The Royal Road of Persia

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The Royal Road of Persia


In about 3500 b.c., a 1,500-mi (2,414-km) long road running from the Persian capital of Susa to the Aegean Sea came into use. Not necessarily a road as understood by modern usage, this was more a track worn into the soil that was used in a routine, if not an organized, way for over 2,000 years. Eventually organized by the Assyrians, it served the Persian kings for centuries, and was later used by Alexander the Great (356-323 b.c.) to convey his troops, ironically helping Alexander to conquer the Persian Empire. At the time, the Persian Royal Road was not unlike other roads built in Egypt, Greece, and Babylon, all of which were, though somewhat limited in scope, served to link parts of an empire. However, it was not until the Roman Empire that roads were brought to their logical conclusion in a system of integrated, well-engineered and well-constructed highways that linked all parts of the empire. In this, the Persians prefigured and inspired the Romans, who built on the success of their predecessors.


The world's first roads were scarcely roads as we would recognize them. Primarily trails that, over centuries of use, became worn into the ground, early roads were largely used because they happened to be the shortest or fastest routes between two cities.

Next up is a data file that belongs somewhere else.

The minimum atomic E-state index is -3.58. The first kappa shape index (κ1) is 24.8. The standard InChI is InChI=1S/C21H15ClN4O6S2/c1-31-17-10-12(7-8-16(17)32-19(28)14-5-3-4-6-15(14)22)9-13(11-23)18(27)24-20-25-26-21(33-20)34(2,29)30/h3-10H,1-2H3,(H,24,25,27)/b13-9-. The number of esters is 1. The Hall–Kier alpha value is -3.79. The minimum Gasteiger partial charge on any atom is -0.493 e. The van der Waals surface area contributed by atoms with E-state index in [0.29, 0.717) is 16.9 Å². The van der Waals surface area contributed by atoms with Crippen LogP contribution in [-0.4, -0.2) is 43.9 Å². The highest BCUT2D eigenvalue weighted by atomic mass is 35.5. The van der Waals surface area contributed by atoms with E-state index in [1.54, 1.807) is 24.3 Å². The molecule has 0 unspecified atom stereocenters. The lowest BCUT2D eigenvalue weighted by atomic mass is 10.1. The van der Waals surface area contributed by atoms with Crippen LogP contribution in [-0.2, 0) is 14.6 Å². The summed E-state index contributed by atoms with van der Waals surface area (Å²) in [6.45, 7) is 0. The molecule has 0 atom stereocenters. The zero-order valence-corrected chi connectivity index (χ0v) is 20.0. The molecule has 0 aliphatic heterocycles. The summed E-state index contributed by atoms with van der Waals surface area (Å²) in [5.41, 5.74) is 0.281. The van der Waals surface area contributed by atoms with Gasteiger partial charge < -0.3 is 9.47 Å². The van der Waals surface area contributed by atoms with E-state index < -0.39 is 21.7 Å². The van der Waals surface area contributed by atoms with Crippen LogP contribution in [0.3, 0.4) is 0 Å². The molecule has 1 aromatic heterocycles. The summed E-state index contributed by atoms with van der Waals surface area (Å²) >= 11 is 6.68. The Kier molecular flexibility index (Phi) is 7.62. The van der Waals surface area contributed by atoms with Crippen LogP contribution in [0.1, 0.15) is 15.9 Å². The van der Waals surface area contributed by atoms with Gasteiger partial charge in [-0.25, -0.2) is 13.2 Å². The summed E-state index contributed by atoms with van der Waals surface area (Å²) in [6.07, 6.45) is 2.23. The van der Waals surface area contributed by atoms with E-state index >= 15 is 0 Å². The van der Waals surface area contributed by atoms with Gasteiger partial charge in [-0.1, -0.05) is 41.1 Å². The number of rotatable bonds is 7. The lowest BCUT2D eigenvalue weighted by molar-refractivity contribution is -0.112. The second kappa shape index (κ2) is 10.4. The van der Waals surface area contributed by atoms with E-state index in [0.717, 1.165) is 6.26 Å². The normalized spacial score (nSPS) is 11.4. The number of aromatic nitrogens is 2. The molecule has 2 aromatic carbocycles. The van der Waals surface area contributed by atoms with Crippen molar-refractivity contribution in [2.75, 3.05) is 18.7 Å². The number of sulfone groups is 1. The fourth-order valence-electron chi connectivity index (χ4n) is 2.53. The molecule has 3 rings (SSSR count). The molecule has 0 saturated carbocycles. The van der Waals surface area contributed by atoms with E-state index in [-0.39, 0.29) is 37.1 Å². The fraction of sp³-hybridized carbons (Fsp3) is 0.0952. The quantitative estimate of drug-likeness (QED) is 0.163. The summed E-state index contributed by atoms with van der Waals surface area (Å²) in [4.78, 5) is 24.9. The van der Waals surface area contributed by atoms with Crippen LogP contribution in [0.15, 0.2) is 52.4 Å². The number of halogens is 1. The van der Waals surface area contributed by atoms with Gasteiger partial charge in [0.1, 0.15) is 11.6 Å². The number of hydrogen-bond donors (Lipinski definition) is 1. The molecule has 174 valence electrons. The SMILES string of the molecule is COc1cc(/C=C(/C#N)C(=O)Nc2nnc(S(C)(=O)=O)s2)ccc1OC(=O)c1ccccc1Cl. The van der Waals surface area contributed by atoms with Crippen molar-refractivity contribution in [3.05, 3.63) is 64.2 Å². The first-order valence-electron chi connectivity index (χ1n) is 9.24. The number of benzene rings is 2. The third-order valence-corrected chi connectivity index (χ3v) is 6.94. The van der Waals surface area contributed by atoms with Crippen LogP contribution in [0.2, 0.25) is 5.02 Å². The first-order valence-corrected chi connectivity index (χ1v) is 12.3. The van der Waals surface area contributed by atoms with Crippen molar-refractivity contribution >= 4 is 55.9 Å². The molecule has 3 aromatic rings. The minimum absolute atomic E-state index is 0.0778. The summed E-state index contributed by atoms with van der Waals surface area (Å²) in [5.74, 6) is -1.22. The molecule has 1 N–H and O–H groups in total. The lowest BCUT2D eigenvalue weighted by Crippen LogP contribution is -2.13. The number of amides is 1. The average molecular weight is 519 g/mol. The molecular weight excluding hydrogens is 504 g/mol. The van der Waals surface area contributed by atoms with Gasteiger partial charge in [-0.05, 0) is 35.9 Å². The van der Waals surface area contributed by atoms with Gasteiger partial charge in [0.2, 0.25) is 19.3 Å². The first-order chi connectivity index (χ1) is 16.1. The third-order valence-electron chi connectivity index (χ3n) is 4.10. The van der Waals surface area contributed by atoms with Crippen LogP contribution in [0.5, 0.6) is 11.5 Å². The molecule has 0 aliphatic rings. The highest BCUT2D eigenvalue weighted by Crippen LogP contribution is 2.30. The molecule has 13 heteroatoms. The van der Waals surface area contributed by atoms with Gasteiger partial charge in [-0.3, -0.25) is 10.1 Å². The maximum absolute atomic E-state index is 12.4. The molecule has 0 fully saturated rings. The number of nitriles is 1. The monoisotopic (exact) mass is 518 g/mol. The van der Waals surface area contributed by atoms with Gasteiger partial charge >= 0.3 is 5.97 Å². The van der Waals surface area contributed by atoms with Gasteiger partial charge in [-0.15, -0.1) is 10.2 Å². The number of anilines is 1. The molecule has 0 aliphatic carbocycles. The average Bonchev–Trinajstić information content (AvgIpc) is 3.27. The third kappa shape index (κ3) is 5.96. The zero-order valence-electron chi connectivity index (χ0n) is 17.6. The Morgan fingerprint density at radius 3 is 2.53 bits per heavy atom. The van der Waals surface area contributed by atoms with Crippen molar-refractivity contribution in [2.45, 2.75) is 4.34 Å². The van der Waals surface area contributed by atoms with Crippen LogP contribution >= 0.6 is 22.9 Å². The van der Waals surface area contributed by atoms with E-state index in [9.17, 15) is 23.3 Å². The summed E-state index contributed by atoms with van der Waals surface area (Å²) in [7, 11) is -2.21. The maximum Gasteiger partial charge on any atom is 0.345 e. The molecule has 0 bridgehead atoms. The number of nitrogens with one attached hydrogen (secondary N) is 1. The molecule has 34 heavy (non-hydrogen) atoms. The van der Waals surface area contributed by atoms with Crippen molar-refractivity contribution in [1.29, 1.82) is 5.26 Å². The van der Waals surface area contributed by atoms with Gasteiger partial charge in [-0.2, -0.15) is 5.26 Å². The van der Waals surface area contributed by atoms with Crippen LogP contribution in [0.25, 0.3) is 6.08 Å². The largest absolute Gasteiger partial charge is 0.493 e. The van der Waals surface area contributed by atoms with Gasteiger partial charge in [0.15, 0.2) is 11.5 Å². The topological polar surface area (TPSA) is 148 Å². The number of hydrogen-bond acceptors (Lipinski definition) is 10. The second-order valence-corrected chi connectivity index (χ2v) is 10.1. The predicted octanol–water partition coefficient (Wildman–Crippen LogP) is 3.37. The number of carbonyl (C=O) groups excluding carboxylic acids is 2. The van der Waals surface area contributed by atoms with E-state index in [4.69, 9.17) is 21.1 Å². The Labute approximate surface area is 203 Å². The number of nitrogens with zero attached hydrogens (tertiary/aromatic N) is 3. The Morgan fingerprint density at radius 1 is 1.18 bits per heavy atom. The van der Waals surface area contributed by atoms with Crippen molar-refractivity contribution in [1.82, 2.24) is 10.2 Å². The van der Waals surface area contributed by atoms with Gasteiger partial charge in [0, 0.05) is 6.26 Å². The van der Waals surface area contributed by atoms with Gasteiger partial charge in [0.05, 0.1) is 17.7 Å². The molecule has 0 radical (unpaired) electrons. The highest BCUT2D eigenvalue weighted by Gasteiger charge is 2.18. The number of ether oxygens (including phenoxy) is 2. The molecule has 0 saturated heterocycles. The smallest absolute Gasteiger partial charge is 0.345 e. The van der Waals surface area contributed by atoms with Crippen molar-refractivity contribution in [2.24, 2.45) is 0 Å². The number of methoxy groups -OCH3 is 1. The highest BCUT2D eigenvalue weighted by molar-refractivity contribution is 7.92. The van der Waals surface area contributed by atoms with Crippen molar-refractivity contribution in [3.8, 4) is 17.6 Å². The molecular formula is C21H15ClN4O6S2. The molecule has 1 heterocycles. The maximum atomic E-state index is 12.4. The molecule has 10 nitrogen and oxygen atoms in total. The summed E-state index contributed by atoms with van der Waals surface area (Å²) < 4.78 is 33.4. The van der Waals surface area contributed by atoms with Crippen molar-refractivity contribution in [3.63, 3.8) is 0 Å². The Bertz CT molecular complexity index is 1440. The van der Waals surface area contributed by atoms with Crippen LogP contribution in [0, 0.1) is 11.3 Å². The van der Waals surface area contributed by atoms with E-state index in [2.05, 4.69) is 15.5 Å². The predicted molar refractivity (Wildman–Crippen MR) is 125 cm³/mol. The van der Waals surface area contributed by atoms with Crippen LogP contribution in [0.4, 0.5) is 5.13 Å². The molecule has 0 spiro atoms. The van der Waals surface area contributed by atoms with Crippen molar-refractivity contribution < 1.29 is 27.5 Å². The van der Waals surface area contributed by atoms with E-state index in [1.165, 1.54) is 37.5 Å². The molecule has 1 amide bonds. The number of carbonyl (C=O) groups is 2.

The first long-distance road was what later became the Persian Royal Road, running about 1,500 miles (2,414 km) from Susa (the ancient Persian capital) through Anatolia (now Turkey) to the Aegean Sea. At about the same time, the Indus civilization built paved streets in many of their cities, although these were not long-distance roads of the same scope. Other civilizations also seem to have built roads but, again, they were of a lesser scale, running mostly within or between nearby cities.

By about 1500 b.c., the Persian Royal Road had been organized and placed into regular use by the Persian kings. It was put in use for mail, trade, and for the military, uses that were later mirrored by the Roman Empire in its extensive road network. It is said that, with a system of relay stations and fresh horses, a messenger could travel the 1,500 miles (2,414 km) length of this road in just nine days, although normal travel time was closer to three months. Like the Roman roads, the Royal Road helped to link the ends of a large empire. Unlike Rome, most of the Persian Empire was lightly populated and the network of roads was not nearly as extensive as those that were to follow. In addition, being built in a dryer climate, there was little need for the extensive engineering that characterized the Roman roads.


The primary function of the Royal Road was to facilitate communication from the emperor to his distant subjects. In this, the impact was clearly to make it possible to administer an empire that, at that time, was geographically among the largest in the world. The Royal Road helped make the Persian Empire possible. In addition, the Royal Road demonstrated to contemporary civilizations the utility and value of such a road, and in so doing, it helped to inspire similar projects in other empires. This process culminated in the Roman roads. Finally, and ironically, the Royal Road proved the undoing of the Persian Empire, giving Alexander the Great and his armies rapid access to critical parts of ancient Persia and making his conquest all the easier.